Mountain bikes (of pretty much any expense), easy, clunkers for pootling around the tourist areas on... simple. Decent road / CX bikes? Apparently no chance.
    You could go down the eBay hire route - buy second hand, sell it on after you've used it?

    PSN ID: Mikenetic

  • Psychotext 4 Aug 2013 17:38:48 54,301 posts
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    True, but I know what I'm like, if I liked it I'd end up keeping it... plus, ugh, hassle.
  • MikeP 4 Aug 2013 20:27:58 1,880 posts
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    I did my first day in the frame building workshop on Friday. I was pretty much left alone all day to practice various skills.

    Here's a shot of a fillet braze between two pieces that I put together. I hand filed the tubes to create a nice tight mitre, then tacked, tinned (ran a thin bead of brazing alloy around the joint) and finally laid a fillet for strength.

    This has been roughly shaped and finished. Next time I'll clamp it into a vice and try to break the joint. The tube should bend before the joint fails.



    PSN ID: Mikenetic

  • elstoof 4 Aug 2013 21:00:06 7,504 posts
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    Nice looking braze there Mike, good days work!
  • OptimusPube 5 Aug 2013 03:58:42 3,071 posts
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    There's cycling and having at as a hobby and then there's you. ;)

    You better watch out.
    You better beware.
    Albert said E=MC˛

  • Dougs 5 Aug 2013 08:17:19 68,033 posts
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    Anyone do RideLondon then?!
  • Dougs 5 Aug 2013 08:18:33 68,033 posts
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    FWB wrote:

    I bought a Tricross based on recommendations on here and very, very, very happy with it. Thicker tyres and wider folks mean you can easily take it off road. The drop down and lightweight frame mean you can bomb along on roads. Get the previous year's model and save yourself 400 quid. Paid 550 iirc at the Specialized store, after asking them to price match it online.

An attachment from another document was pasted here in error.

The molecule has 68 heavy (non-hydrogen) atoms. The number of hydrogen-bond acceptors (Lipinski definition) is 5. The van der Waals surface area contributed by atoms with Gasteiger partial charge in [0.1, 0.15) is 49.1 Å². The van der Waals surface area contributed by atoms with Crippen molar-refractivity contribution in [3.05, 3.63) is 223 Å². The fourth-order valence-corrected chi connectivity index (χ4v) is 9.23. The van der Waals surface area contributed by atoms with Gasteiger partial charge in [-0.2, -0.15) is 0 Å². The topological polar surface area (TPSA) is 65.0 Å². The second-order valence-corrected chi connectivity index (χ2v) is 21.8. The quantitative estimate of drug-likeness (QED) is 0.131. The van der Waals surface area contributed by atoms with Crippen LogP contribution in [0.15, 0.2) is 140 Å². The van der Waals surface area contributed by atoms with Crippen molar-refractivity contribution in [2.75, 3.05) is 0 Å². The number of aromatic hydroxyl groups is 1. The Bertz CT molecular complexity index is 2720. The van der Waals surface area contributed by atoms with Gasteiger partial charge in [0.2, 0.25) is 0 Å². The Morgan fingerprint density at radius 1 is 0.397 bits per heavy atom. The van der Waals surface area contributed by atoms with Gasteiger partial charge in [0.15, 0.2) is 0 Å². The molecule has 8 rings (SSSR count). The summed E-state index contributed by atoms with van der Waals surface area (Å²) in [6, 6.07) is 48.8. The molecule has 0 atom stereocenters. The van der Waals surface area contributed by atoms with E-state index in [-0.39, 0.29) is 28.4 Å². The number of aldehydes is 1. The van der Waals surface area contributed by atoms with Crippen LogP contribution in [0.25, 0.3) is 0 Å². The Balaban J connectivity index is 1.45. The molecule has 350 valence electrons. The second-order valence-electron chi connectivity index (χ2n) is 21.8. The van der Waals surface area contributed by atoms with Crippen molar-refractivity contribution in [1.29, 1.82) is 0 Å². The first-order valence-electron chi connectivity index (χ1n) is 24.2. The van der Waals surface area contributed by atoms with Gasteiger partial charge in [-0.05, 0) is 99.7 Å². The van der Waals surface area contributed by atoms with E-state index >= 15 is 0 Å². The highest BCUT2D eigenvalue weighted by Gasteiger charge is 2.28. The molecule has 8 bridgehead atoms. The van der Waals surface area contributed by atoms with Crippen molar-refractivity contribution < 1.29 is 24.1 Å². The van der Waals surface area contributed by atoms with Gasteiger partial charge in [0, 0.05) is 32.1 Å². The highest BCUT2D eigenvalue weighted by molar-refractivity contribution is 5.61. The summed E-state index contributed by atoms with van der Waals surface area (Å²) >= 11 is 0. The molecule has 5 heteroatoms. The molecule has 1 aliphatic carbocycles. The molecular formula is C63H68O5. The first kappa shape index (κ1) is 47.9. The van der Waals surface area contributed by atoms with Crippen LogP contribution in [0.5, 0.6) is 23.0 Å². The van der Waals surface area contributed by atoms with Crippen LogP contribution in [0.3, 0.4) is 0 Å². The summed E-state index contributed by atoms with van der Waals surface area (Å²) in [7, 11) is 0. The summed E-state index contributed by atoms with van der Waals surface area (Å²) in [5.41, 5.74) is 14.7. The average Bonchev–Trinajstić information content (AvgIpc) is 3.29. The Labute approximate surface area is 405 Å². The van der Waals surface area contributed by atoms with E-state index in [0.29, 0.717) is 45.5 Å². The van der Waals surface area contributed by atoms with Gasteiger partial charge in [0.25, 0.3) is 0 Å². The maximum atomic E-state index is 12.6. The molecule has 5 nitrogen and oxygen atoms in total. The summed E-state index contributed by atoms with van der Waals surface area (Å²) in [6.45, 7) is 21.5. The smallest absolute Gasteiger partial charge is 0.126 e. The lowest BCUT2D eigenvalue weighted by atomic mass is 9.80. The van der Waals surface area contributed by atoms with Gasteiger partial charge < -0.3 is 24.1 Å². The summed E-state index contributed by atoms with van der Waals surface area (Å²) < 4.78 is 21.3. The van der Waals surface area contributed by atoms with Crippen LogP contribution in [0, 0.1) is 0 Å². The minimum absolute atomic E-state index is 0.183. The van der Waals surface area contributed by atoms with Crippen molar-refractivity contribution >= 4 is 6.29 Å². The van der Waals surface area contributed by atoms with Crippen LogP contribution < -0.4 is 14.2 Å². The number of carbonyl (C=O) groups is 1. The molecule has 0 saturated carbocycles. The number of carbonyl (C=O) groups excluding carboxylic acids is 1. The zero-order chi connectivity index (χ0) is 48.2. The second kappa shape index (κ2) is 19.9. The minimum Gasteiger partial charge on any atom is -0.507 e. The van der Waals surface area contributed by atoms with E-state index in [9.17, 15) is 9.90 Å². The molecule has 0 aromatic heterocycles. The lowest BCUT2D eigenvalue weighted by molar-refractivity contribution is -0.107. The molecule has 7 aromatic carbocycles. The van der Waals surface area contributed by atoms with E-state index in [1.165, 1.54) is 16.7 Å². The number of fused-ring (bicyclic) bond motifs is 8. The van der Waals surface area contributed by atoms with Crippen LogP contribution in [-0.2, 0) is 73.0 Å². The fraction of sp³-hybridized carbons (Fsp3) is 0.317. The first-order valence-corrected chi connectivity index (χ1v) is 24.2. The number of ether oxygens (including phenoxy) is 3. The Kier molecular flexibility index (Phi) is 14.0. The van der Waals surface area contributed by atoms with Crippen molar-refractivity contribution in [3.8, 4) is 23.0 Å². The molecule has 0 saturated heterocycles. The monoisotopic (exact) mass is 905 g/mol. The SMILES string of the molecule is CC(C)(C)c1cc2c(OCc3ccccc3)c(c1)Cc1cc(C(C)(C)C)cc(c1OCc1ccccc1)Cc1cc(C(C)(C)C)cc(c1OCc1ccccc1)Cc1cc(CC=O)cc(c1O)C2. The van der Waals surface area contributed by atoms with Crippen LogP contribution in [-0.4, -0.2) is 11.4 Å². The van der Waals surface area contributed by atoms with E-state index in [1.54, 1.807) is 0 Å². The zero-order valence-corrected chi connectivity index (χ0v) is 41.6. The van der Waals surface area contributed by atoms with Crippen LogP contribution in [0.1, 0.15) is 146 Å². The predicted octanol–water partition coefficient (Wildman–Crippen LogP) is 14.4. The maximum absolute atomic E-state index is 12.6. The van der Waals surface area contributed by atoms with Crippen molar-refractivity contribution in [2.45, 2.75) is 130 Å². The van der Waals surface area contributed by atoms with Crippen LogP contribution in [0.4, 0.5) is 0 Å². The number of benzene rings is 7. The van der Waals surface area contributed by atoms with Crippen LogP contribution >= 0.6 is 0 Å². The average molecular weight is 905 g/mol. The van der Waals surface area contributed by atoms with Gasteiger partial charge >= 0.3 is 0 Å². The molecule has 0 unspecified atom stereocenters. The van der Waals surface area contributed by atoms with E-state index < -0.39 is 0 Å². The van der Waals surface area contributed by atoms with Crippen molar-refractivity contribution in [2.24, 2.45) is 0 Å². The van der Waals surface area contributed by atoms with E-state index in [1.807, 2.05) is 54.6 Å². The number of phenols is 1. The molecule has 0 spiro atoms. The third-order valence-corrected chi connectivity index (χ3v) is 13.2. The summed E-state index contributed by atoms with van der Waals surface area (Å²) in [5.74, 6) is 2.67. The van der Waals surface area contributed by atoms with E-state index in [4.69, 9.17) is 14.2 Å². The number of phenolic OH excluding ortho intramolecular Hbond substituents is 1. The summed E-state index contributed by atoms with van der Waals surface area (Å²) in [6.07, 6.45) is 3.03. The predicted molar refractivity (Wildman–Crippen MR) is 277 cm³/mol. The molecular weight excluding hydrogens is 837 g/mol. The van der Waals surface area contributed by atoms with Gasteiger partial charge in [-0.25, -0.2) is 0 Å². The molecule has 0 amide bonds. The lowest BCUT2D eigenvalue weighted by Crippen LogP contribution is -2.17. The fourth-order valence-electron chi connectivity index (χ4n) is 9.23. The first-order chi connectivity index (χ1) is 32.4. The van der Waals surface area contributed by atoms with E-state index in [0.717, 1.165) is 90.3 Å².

I like my Crosstrail, but I do wish I'd pushed the boat out a bit more and got one of these. Might look to sell mine and get one next year.
  • urban 5 Aug 2013 09:09:35 10,945 posts
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    @Dougs My sisters fiance did it. Looked fairly easy to be honest, all shapes and sizes crossing the line.

    He said it was all about getting past the slower groups and joining a peloton you could barely hang onto, he got onto a really good one but got trapped in the middle and got a double puncture on a downhill (catseye)

    Did it in a respectable 4:49.

    Looked like a considerable amount of people had dropped out though. 17,000 rode out of something like 26,000 entries. Where'd they all go!?

    I'll be putting in for an entry next Monday though, he said it was brilliant bombing around London.

    P.S Boris got heckled hard.

    Edited by urban at 09:10:41 05-08-2013
  • Megapocalypse 5 Aug 2013 09:21:51 5,443 posts
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    Is it Monday that entry is released again? Will definitely be putting in for it.
  • Bi50N Global Brand Manager, Deep Silver 5 Aug 2013 09:24:26 297 posts
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    @Dougs Yup, it was amazing.

    I completed it on the singlespeed with some punchy gearing in 07.09. I thought as a lot of riders were there on charity places I'd see more or other unusual set-ups, but I literally only saw two others on the entire route

    Next year I'll be on the proper bike. Would like to target sub 5 hours, definitely achievable if you get in a fast group - the difference closed roads makes to your speed is incredible - but will need to learn to ride in a fast group.

    I'd say 04.49 is more than 'respectable' - it's still 20mph+ average...

    http://twitter.com/Bi50N

  • Dougs 5 Aug 2013 09:29:39 68,033 posts
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    Nice, good going! What made you choose a single speed? Or that just what you're riding these days and didn't want to get another just for this?
  • Bi50N Global Brand Manager, Deep Silver 5 Aug 2013 10:08:12 297 posts
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    @Dougs A lot of my friends (of all abilities) applied, but when the dust settled, only Mrs Bison had secured a place and she is more of a recreational cylist! Without company, she would have pulled out. I had to re-apply for a charity place, missed the cut again, then finally picked up a waiting list place with Diabetes UK. I thought it was a bit rich asking for sponsorship for something I really wanted to do, so the singlespeed added the extra layer challenge and evened things out between Laura and I.

    The route was actually fine for SS. Lower gearing would have helped on Leith, but I was grateful for the bigger gear on the last 20 miles in.

    http://twitter.com/Bi50N

  • elstoof 5 Aug 2013 10:41:01 7,504 posts
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    Props for the sub 5 hour time, that is a good effort. A guy in the club did just over 5 hours solo and he was pleased with that, he's a decent rider too. I'll put my name down next year I think, so if someone can give me a nudge on the day I'll appreciate it :D

    I done a half Swaintoux this morning to compensate, 12 loops of Swains Lane. The guys on the building site halfway up gave a few howls of ridicule/encouragement after they saw me for the 6th time, can't say it helped block the pain much.